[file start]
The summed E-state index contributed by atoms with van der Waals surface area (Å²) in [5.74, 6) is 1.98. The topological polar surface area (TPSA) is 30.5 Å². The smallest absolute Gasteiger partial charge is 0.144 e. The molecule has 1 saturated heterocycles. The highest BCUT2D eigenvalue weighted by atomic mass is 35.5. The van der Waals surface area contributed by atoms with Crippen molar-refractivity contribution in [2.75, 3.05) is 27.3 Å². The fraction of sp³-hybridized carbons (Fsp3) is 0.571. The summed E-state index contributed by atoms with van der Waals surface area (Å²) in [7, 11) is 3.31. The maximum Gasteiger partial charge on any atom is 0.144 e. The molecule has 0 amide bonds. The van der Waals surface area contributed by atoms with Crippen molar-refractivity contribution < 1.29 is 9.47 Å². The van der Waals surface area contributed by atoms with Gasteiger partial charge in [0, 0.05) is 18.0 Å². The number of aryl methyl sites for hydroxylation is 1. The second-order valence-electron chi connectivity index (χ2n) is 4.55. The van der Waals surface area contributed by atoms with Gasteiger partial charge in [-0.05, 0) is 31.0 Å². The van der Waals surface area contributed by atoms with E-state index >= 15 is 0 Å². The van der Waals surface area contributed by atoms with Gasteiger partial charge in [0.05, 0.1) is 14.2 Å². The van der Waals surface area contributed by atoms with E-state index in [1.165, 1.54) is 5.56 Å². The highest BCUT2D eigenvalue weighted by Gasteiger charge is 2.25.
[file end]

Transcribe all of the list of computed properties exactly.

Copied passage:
The summed E-state index contributed by atoms with van der Waals surface area (Å²) in [5.74, 6) is 1.98. The topological polar surface area (TPSA) is 30.5 Å². The smallest absolute Gasteiger partial charge is 0.144 e. The molecule has 1 saturated heterocycles. The highest BCUT2D eigenvalue weighted by atomic mass is 35.5. The van der Waals surface area contributed by atoms with Crippen molar-refractivity contribution in [2.75, 3.05) is 27.3 Å². The fraction of sp³-hybridized carbons (Fsp3) is 0.571. The summed E-state index contributed by atoms with van der Waals surface area (Å²) in [7, 11) is 3.31. The maximum Gasteiger partial charge on any atom is 0.144 e. The molecule has 0 amide bonds. The van der Waals surface area contributed by atoms with Crippen molar-refractivity contribution < 1.29 is 9.47 Å². The van der Waals surface area contributed by atoms with Gasteiger partial charge in [0, 0.05) is 18.0 Å². The number of aryl methyl sites for hydroxylation is 1. The second-order valence-electron chi connectivity index (χ2n) is 4.55. The van der Waals surface area contributed by atoms with Gasteiger partial charge in [-0.05, 0) is 31.0 Å². The van der Waals surface area contributed by atoms with E-state index >= 15 is 0 Å². The van der Waals surface area contributed by atoms with Gasteiger partial charge in [0.05, 0.1) is 14.2 Å². The van der Waals surface area contributed by atoms with E-state index in [1.165, 1.54) is 5.56 Å². The highest BCUT2D eigenvalue weighted by Gasteiger charge is 2.25.